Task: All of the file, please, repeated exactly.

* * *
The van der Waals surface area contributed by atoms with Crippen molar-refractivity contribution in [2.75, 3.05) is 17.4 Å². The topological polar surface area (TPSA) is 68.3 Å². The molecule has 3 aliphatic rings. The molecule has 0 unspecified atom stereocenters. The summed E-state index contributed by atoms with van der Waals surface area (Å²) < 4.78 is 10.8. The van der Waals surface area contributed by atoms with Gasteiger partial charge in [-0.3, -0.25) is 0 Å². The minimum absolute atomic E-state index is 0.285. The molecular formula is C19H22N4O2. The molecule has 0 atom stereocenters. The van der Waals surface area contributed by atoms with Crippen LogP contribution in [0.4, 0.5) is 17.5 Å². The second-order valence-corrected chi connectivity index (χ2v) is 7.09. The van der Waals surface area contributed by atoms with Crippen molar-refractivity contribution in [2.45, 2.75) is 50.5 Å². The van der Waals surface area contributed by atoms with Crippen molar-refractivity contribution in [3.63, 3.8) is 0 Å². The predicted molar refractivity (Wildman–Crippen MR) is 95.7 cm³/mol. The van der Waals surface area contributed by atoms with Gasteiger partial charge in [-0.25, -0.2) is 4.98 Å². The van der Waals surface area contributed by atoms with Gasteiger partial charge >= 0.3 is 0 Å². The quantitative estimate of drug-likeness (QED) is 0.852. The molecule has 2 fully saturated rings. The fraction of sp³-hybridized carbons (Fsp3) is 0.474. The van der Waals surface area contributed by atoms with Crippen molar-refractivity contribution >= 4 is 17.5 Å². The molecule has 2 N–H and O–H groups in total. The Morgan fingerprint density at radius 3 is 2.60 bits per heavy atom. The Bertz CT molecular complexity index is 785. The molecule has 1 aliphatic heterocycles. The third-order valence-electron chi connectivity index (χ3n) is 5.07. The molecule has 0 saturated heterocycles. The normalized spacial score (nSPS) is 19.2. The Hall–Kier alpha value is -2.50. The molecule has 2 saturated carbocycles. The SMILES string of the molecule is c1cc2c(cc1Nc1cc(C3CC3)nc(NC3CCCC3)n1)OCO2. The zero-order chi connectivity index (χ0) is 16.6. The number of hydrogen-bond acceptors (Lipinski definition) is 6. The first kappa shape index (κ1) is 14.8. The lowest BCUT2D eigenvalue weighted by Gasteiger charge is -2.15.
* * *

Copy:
The van der Waals surface area contributed by atoms with Crippen molar-refractivity contribution in [2.75, 3.05) is 17.4 Å². The topological polar surface area (TPSA) is 68.3 Å². The molecule has 3 aliphatic rings. The molecule has 0 unspecified atom stereocenters. The summed E-state index contributed by atoms with van der Waals surface area (Å²) < 4.78 is 10.8. The van der Waals surface area contributed by atoms with Gasteiger partial charge in [-0.3, -0.25) is 0 Å². The minimum absolute atomic E-state index is 0.285. The molecular formula is C19H22N4O2. The molecule has 0 atom stereocenters. The van der Waals surface area contributed by atoms with Crippen LogP contribution in [0.4, 0.5) is 17.5 Å². The second-order valence-corrected chi connectivity index (χ2v) is 7.09. The van der Waals surface area contributed by atoms with Crippen molar-refractivity contribution in [2.45, 2.75) is 50.5 Å². The van der Waals surface area contributed by atoms with Crippen molar-refractivity contribution in [3.63, 3.8) is 0 Å². The predicted molar refractivity (Wildman–Crippen MR) is 95.7 cm³/mol. The van der Waals surface area contributed by atoms with Gasteiger partial charge in [-0.25, -0.2) is 4.98 Å². The van der Waals surface area contributed by atoms with Gasteiger partial charge >= 0.3 is 0 Å². The quantitative estimate of drug-likeness (QED) is 0.852. The molecule has 2 fully saturated rings. The fraction of sp³-hybridized carbons (Fsp3) is 0.474. The van der Waals surface area contributed by atoms with Crippen molar-refractivity contribution >= 4 is 17.5 Å². The molecule has 2 N–H and O–H groups in total. The Morgan fingerprint density at radius 3 is 2.60 bits per heavy atom. The Bertz CT molecular complexity index is 785. The molecule has 1 aliphatic heterocycles. The third-order valence-electron chi connectivity index (χ3n) is 5.07. The molecule has 0 saturated heterocycles. The normalized spacial score (nSPS) is 19.2. The Hall–Kier alpha value is -2.50. The molecule has 2 saturated carbocycles. The SMILES string of the molecule is c1cc2c(cc1Nc1cc(C3CC3)nc(NC3CCCC3)n1)OCO2. The zero-order chi connectivity index (χ0) is 16.6. The number of hydrogen-bond acceptors (Lipinski definition) is 6. The first kappa shape index (κ1) is 14.8. The lowest BCUT2D eigenvalue weighted by Gasteiger charge is -2.15.